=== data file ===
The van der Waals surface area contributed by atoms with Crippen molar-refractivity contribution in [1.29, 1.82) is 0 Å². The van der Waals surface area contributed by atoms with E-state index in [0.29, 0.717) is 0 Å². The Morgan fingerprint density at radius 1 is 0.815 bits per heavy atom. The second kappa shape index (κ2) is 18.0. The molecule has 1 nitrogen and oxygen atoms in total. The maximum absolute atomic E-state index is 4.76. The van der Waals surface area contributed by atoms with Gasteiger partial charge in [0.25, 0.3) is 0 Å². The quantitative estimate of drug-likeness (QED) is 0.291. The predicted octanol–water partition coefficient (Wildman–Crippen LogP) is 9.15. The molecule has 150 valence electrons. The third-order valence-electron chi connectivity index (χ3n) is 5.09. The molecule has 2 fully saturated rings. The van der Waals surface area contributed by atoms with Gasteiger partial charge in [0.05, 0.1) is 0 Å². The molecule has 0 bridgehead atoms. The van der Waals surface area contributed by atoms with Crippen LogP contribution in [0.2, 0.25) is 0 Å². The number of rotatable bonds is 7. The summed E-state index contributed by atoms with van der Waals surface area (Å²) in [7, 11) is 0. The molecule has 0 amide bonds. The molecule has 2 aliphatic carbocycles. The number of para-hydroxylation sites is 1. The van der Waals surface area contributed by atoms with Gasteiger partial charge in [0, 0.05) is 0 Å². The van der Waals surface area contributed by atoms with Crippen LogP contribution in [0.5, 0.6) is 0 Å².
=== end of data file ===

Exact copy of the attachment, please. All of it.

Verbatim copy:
The van der Waals surface area contributed by atoms with Crippen molar-refractivity contribution in [1.29, 1.82) is 0 Å². The van der Waals surface area contributed by atoms with E-state index in [0.29, 0.717) is 0 Å². The Morgan fingerprint density at radius 1 is 0.815 bits per heavy atom. The second kappa shape index (κ2) is 18.0. The molecule has 1 nitrogen and oxygen atoms in total. The maximum absolute atomic E-state index is 4.76. The van der Waals surface area contributed by atoms with Gasteiger partial charge in [0.25, 0.3) is 0 Å². The quantitative estimate of drug-likeness (QED) is 0.291. The predicted octanol–water partition coefficient (Wildman–Crippen LogP) is 9.15. The molecule has 150 valence electrons. The third-order valence-electron chi connectivity index (χ3n) is 5.09. The molecule has 2 fully saturated rings. The van der Waals surface area contributed by atoms with Gasteiger partial charge in [0.05, 0.1) is 0 Å². The molecule has 0 bridgehead atoms. The van der Waals surface area contributed by atoms with Crippen LogP contribution in [0.2, 0.25) is 0 Å². The number of rotatable bonds is 7. The summed E-state index contributed by atoms with van der Waals surface area (Å²) in [7, 11) is 0. The molecule has 0 amide bonds. The molecule has 2 aliphatic carbocycles. The number of para-hydroxylation sites is 1. The van der Waals surface area contributed by atoms with Gasteiger partial charge in [0, 0.05) is 0 Å². The van der Waals surface area contributed by atoms with Crippen LogP contribution in [0.5, 0.6) is 0 Å².